Songs Sampson BIS2673

but I like to sing…
Carolyn Sampson (soprano)
Joseph Middleton (piano)
Jack Liebeck (violin)
rec. 2020, Potton Hall, Saxmundham, UK; 2022, Wyastone Concert Hall, Monmouth, UK
Texts and English translations included
BIS BIS2673 SACD [69]

This is a milestone release for Carolyn Sampson. It is the 100th disc on which she has featured as a soloist. Her recording career goes back, I believe, to 1999, so she has averaged about four discs per annum; that’s a considerable achievement. Her recordings have been issued by several labels but Hyperion and BIS have been those with which she’s been principally associated. For BIS she has taken part in a number of Masaaki Suzuki’s Bach recordings and, more recently, the label has issued a number of solo recital discs, all of them excellent, on which she has been partnered by pianist Joseph Middleton.

This present programme has been designed specifically to celebrate her 100th recording –

and why not? It contains a number of soprano ‘plums’, such as An die Musik, Auf Flügeln des Gesanges and Morgen; all these are most welcome. But cast your eye down the contents list and you’ll see a fair sprinkling of more unfamiliar items by composers such as Rita Strohl, Émile Paladilhe and Kaija Saariaho. Furthermore, the inclusion of songs by Cheryl Frances-Hoad, Deborah Pritchard and Errollyn Wallen proves once again Ms Sampson’s determination to freshen the repertoire by giving exposure to the music of contemporary composers. It is, in short, a varied and beautifully balanced programme.

First, we hear three Lieder. In Wolf’s An eine Äolsharfe, the harp-like piano part, superbly played by Middleton, underpins a floated vocal line which is beautifully poised in this performance. An ein Veilchen has a text by Ludwig Hölty which is tinged with melancholy. However, Brahms’ music hints at optimism, a characteristic which is enhanced when sung in the way that Ms Sampson does here. Finally comes an easeful account of Schubert’s ever-popular An die Musik.

I’m delighted that space has been found for Parry’s My Heart is Like a Singing Bird. Carolyn Sampson has written the notes accompanying this disc; in them she describes the Parry song as “a burst of pure joy” and that’s how it comes across here; the bird in question soars ecstatically. Bernstein’s I Hate Music, a setting of his own sardonic words, comes as a complete contrast to the Parry. The present performance is wittily pointed. Incidentally, the title of this album is drawn from Bernstein’s text. In Something More Than Mortal Cheryl Frances-Hoad made a most unusual choice of words. As Carolyn Sampson explains, the text is drawn from letters which were written by the English mathematician and daughter of Lord Byron, Ada Lovelace (1815-1852) to Charles Babbage (1791-1871) when the two of them were collaborating in the 1830s and 1840s on his proposed mechanical computer, the Analytical Engine. In the song, which is for unaccompanied voice, the words are urgent and excited, as ss the music. Frances-Hoad very successfully conveys the sense of a mind racing.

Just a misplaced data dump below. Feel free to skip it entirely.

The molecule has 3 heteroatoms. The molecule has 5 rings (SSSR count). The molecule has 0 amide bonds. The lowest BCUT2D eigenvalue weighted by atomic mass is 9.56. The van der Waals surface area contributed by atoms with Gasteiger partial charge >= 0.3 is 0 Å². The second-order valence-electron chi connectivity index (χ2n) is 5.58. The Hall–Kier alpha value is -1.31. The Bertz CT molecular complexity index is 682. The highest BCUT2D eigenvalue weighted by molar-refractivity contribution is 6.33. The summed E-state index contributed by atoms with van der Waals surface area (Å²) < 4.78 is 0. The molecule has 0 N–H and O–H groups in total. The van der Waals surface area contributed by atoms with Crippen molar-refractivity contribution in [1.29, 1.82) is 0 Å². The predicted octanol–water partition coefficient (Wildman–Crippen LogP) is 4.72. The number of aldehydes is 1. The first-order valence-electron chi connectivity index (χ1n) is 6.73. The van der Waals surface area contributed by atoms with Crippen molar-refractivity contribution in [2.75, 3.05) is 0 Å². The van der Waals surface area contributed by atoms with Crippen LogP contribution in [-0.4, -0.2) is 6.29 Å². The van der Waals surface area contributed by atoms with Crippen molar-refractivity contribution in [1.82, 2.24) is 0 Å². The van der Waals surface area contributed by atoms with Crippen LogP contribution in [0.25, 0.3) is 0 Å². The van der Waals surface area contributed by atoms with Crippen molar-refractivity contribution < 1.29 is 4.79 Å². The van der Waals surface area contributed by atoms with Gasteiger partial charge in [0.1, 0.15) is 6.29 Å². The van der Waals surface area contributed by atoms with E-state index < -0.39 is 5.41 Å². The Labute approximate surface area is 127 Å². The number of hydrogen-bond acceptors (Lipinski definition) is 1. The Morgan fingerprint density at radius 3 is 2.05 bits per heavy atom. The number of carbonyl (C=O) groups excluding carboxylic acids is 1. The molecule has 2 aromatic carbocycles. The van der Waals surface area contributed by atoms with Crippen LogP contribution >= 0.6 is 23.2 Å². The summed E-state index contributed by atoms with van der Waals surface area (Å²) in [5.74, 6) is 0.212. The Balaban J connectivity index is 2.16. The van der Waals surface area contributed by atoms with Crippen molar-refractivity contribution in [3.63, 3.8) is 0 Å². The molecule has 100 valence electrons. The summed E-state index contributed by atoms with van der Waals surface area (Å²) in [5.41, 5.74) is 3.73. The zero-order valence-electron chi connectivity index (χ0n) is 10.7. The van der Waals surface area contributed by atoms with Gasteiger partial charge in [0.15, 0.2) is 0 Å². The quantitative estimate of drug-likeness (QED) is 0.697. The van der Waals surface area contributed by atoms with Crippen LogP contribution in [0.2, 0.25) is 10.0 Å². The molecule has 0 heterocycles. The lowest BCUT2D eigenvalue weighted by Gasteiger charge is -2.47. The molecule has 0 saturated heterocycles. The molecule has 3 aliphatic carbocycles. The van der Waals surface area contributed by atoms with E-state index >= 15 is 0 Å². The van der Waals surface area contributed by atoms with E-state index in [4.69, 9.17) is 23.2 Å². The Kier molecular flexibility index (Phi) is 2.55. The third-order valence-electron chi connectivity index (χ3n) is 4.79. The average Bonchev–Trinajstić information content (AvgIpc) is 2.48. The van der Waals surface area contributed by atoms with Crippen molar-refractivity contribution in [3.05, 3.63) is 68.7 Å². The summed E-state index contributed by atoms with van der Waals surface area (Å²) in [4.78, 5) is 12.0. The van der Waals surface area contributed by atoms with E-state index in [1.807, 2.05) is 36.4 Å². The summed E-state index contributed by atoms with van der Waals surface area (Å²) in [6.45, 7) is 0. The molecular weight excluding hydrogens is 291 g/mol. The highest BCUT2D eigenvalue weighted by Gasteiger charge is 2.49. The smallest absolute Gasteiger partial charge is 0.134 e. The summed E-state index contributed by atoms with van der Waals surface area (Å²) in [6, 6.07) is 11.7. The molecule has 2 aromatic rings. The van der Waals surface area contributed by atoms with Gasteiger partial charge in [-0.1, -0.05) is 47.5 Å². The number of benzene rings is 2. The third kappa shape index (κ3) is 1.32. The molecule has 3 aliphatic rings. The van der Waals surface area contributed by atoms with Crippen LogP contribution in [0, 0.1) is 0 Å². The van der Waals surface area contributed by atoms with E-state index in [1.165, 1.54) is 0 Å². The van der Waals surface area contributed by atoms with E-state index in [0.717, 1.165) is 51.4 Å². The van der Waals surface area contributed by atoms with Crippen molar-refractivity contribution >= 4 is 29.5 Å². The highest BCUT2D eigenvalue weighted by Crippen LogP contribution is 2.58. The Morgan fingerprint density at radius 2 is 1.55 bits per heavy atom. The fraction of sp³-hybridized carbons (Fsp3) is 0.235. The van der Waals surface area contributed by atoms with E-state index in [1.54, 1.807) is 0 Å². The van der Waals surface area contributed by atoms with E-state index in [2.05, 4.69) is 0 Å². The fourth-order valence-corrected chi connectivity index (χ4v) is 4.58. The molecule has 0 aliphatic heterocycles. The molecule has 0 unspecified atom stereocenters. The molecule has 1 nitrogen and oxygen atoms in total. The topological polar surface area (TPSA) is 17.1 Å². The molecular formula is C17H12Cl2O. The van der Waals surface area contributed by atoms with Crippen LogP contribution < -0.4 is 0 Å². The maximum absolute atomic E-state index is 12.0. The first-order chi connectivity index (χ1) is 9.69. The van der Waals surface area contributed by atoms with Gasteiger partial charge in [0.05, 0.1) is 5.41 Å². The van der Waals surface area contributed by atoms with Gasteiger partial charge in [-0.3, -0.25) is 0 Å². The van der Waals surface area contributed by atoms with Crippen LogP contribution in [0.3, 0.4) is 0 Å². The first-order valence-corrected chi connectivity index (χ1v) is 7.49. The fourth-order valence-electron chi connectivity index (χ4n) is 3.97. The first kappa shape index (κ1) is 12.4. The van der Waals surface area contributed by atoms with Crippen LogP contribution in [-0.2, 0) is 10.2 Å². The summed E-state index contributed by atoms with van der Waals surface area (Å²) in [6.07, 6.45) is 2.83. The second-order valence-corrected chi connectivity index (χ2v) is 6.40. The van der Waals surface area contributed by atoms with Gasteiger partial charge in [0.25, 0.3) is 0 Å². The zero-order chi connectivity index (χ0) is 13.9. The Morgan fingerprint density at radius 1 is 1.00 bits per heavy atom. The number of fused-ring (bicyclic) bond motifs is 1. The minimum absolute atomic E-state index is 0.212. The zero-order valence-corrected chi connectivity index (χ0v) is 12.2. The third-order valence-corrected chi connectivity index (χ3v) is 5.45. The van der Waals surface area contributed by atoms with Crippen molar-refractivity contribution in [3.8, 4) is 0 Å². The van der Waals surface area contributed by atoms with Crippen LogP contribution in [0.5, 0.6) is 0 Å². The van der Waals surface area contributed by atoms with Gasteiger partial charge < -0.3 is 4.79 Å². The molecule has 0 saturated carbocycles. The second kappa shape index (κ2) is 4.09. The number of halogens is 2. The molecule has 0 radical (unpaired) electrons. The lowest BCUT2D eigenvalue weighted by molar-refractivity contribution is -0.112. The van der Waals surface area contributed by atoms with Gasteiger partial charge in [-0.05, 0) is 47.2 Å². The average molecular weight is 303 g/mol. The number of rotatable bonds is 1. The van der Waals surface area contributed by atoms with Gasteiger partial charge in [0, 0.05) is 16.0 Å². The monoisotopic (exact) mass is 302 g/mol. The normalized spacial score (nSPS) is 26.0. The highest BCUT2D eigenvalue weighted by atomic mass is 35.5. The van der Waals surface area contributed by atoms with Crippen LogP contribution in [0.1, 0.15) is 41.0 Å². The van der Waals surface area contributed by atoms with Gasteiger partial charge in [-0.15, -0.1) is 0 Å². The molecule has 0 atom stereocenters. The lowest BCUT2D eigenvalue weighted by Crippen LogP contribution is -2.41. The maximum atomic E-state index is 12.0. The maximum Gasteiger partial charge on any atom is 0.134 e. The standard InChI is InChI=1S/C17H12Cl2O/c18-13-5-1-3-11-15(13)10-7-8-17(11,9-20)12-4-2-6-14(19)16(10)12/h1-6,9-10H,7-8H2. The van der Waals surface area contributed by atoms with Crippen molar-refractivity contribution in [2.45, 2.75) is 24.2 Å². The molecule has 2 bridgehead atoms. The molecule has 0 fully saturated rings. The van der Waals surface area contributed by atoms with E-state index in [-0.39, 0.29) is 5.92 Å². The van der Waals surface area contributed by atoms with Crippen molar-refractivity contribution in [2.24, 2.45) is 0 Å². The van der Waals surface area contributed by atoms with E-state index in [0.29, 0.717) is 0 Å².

We return to staple repertoire for Auf Flügeln des Gesanges, which is performed with charm and a suitably light touch by both artists. Much less familiar, certainly to me, is Nocturne by Joseph Marx. This was a delightful discovery for me. The vocal line soars while for most of the time the piano part contains washes of notes. Despite the very busy nature of the piano writing, it’s a tribute to Joseph Middleton’s artistry that his playing remains poetic throughout. César Franck’s song with the same title is, perhaps, closer to what one might traditionally expect from a nocturne in that the music is calmer than Marx’s. I find the Marx to be the more interesting piece but Carolyn Sampson puts Franck’s song across with great feeling.

If we may confer the status of honorary Frenchman on Franck then his song ushers in a substantial set of mélodies. Rita Strohl was a partial discovery for me. I say partial because some of her music is included on a fascinating and rewarding set of recordings of music by French female composers, Compositrices (review). Indeed, one of the songs selected by Carolyn Sampson is to be found there. That’s ‘Bilitis’, one of twelve Chansons de Bilitis which Rita Strohl composed in 1898, I believe. The other two songs which Ms Sampson has chosen were completely new to me. ‘Bilitis’ is rather unusual in that, after a brief, delicate piano prelude the singer delivers all the words unaccompanied as a kind of recitative/narrative; there’s a brief piano postlude which, I think revisits the opening music. In ‘La nuit’ much of the music has the air of what I might term subdued sensuality though there is a brief, impassioned outburst during the third of the four stanzas of poetry. Finally, we hear ‘Berceuse’, a beautiful and deeply felt expression of maternal love. It’s an exquisite song, beautifully performed. In her notes Carolyn Sampson expresses the hope that the inclusion of these three songs “will pique more interest” in Strohl’s music. I found the songs intriguing and beautiful and my interest is definitely piqued.